IBAHRI and ICJ urge Turkey’s Council of Judges and Prosecutors to cease probe into Gezi Park trial judges

Friday 28 February 2020

The International Bar Association’s Human Rights Institute (IBAHRI) and the International Commission of Jurists (ICJ) urge the Turkish Council of Judges and Prosecutors (CJP) – Turkey’s legal disciplinary body responsible for judicial appointments – to stop their investigation into the three judges of the Istanbul 30th Heavy Penal Court who, on 18 February 2020, acquitted the 16 defendants in the Gezi Park trial due to a lack of evidence. Having observed all hearings of the trial, the IBAHRI and ICJ welcomed the acquittals.

However, Turkish businessman and philanthropist Osman Kavala, who was among those exonerated, was re-arrested within hours on a charge connected to the failed coup attempt of 2016: ‘attempting to disrupt the constitutional order’. Mr Kaval has been in continuous detention since 18 October 2017.

IBAHRI Co-Chair, the Hon Michael Kirby AC CMG, commented: ‘The IBAHRI and the ICJ jointly welcomed the acquittal of Osman Kavala and the other 15 defendants. Now, we condemn the re-arrest of Mr Kavala, continue to stand with the defendants, and call for Mr Kavala’s immediate release. We implore the Turkish Council of Judges and Prosecutors to reconsider the hugely damaging impact their inspection of the judges will have on the principles of judicial independence and the rights of lawyers, and to cease all action in this respect.’


‘The launch of such an investigation is a further sign of the collapse of the rule of law in Turkey,’ said Massimo Frigo, Senior Legal Adviser for the ICJ Europe and Central Asia Programme. ‘The disciplinary proceedings against these judges appear to be a direct interference in their decision-making power and will have a chilling effect on the independence of all members of the judiciary. The role of the CJP should be to protect the independence of the judiciary, not to be an instrument of control and pressure against individual judges.’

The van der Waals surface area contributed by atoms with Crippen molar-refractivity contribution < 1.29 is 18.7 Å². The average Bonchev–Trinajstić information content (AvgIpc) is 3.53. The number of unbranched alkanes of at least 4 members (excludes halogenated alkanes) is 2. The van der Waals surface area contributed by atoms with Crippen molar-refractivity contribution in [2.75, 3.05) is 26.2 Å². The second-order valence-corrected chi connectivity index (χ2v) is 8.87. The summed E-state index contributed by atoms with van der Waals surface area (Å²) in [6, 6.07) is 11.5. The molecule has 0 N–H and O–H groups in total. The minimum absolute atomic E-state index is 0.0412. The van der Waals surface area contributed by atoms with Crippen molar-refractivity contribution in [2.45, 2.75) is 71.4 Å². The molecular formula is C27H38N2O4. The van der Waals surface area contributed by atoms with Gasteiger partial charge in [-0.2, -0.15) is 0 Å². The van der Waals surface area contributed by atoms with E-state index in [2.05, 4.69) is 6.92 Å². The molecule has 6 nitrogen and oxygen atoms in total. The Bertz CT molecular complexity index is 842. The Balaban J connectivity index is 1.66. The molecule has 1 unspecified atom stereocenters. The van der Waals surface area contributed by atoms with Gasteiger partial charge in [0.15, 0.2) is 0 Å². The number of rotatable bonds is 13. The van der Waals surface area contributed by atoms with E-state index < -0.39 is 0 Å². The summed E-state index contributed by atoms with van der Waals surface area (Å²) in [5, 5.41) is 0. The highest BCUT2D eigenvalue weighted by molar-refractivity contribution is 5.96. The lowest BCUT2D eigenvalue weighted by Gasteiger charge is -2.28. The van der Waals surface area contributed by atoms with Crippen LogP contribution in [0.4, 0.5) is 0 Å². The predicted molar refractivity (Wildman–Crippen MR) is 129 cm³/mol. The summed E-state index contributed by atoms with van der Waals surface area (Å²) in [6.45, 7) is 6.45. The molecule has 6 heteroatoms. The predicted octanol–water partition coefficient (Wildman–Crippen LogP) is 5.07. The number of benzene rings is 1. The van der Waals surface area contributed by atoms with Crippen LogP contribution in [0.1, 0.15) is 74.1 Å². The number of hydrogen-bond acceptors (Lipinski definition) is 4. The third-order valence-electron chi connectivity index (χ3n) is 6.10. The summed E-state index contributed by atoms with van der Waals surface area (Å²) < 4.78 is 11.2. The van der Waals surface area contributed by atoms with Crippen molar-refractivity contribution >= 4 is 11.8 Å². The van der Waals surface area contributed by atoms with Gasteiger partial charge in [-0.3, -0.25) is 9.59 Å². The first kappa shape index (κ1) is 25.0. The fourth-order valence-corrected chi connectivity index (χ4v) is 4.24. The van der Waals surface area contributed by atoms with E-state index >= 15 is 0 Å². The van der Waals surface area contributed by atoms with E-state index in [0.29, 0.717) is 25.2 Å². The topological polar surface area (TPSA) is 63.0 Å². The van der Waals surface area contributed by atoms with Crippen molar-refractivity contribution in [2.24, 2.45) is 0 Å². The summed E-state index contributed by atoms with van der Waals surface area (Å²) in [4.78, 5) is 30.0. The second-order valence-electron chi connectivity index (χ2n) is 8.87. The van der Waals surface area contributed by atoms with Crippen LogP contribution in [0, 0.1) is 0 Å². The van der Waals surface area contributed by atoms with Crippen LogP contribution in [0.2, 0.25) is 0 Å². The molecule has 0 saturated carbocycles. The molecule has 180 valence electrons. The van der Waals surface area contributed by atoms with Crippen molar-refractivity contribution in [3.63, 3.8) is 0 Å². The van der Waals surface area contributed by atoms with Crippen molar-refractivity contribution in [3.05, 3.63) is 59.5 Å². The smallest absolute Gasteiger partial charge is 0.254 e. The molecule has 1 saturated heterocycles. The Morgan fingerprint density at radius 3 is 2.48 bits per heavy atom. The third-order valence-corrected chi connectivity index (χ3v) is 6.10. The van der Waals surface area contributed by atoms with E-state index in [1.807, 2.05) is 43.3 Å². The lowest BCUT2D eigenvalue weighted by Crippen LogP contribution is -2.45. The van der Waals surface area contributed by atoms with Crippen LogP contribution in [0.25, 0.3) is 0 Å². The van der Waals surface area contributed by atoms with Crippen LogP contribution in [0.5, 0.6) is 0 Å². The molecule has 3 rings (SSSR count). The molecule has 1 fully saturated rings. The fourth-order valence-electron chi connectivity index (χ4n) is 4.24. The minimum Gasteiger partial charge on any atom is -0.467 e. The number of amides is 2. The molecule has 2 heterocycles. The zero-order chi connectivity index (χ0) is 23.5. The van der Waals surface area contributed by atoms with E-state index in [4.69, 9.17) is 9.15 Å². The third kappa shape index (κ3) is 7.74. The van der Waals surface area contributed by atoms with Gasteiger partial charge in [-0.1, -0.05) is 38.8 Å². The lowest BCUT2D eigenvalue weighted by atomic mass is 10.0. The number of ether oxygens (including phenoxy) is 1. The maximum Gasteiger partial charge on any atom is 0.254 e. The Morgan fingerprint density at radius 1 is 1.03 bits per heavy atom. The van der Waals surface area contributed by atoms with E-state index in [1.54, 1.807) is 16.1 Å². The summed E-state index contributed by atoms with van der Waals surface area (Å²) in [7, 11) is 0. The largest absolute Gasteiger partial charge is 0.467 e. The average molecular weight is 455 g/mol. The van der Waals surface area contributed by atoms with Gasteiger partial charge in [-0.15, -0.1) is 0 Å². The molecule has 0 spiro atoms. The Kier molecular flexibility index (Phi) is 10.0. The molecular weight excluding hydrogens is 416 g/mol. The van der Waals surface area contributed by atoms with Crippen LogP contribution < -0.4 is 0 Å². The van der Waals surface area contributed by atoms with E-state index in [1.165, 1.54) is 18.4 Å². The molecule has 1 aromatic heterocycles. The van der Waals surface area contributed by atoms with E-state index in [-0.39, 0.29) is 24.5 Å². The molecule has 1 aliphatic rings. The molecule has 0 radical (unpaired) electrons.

The launch of the investigation into the judges occurred immediately after the aforementioned acquittals, spurred on by vehement public protest against the verdict by Turkey’s President Recep Tayyip Erdogan.

Thirty Turkish bar associations have issued a joint statement calling for the resignation of the members of the CJP, considering this investigation to be a violation of the principle of judicial independence under the Turkish Constitution.


Notes to the Editor

  1. The Gezi Park protests began in May 2013 as an effort by a group of environmentalists to save a park in central Istanbul from being rezoned. These soon grew into nationwide demonstrations which were quelled by the police with the use of tear gas and water cannons.
  2. The International Bar Association (IBA), the global voice of the legal profession, is the foremost organisation for international legal practitioners, bar associations and law societies. Established in 1947, shortly after the creation of the United Nations, it was born out of the conviction that an organisation made up of the world's bar associations could contribute to global stability and peace through the administration of justice.
  3. The International Bar Association’s Human Rights Institute (IBAHRI), an autonomous and financially independent entity, works to promote, protect and enforce human rights under a just rule of law, and to preserve the independence of the judiciary and the legal profession worldwide.

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